- A subterranean-themed space to honor a chthonic deity or land spirit?
- A private space to take your grief, far from the madding crowd?
- An intimate home-based performance space for dancers?
- A gothic-themed divination and scrying table for readers to meet with querents?
- An enclosed cozy comforting spot in the basement where overstimulated people can retreat for solitude and quiet?
- A leisurely reading nook with a darker feel?
- How about an adult blanket-and-pillow fort?
I have built all of these and more. See my Pinterest board for photos that provide an idea of the kind of atmospheres I aim for with this work of sacred endarkening.
Supplies I keep stashed at the Hermitage that I may be able to use for your project include:
- shrine supplies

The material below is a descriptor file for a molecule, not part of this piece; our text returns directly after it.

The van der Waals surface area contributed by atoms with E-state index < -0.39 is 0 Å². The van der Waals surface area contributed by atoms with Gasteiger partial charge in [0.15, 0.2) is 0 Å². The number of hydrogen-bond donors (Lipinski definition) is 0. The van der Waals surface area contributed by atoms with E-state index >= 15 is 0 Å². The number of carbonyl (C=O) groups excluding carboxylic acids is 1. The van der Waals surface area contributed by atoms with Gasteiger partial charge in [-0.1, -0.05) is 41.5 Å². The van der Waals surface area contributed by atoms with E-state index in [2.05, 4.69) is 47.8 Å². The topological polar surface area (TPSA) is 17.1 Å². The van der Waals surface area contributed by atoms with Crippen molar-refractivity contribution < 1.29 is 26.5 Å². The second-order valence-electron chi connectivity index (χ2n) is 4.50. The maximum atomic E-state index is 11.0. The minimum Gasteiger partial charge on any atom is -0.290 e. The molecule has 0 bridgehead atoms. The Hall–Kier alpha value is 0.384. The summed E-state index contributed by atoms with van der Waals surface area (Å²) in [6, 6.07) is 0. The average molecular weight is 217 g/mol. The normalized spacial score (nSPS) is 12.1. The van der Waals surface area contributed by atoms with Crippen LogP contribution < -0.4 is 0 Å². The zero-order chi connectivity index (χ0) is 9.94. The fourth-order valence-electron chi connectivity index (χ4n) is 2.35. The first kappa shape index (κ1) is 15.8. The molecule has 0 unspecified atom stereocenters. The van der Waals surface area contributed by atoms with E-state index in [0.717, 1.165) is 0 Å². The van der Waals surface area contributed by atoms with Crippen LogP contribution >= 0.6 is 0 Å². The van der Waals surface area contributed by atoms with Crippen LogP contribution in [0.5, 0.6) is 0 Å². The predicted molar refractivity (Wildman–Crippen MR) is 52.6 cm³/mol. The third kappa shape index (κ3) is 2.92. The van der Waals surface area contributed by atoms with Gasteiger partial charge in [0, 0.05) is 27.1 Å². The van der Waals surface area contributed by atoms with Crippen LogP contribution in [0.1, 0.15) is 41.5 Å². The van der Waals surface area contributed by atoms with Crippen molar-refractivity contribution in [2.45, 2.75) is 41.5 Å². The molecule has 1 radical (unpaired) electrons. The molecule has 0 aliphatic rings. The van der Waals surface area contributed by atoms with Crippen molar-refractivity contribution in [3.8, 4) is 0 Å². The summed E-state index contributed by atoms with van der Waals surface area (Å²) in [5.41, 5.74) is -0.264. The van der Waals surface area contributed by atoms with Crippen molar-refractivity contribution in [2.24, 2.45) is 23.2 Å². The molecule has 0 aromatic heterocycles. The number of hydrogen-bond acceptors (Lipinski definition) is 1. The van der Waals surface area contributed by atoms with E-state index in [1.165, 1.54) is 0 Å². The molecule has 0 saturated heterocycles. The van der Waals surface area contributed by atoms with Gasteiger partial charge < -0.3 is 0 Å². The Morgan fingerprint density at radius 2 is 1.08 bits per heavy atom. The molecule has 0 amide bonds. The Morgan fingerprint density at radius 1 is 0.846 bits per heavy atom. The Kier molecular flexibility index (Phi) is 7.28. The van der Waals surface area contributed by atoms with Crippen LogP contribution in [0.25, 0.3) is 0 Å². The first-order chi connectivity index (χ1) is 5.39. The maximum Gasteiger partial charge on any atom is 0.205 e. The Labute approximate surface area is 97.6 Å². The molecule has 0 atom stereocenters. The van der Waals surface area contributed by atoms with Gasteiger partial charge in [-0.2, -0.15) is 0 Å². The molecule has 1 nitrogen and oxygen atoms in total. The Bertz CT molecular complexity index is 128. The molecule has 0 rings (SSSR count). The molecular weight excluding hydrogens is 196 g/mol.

- altar cloths
- sheer curtains and valances
- small black rugs
- thick textured velvet fabrics and curtains to soften the acoustics
- drapery tiebacks
- overstuffed pillows
- subdued red or blue LED lighting
- posters and framed art
- a teardrop beanbag chair in purple velvet that serves as a meditation seat for those who can’t or don’t want to sit in lotus position
All the textiles are black and purple in color, with a smattering of rich jewel tones such as blood red, magenta, rust, and silver.
I am a non-driver who must haul all supplies in wheeled suitcases on public transit, so it may work best to use a combination of my own supplies plus on-site supplies that you provide. If you are willing to haul me and my supplies to and from the site where the Black Tent will be built, we’ll have more options. (Pillows and curtain rods are bulky, and difficult to haul on public transit!)
To inquire about my availability for your Black Tent Temple project, e-mail me:
shrine.of.skadi AT gmail dot com
I also encourage anyone and everyone who likes the idea to run with it, and build Black Tent Temples of their own! (And if you do, I’d love to see photos!)
“So beautiful…you have a gift. You design the most beautiful spaces.”
~ Celestine Nox
How did this idea get started?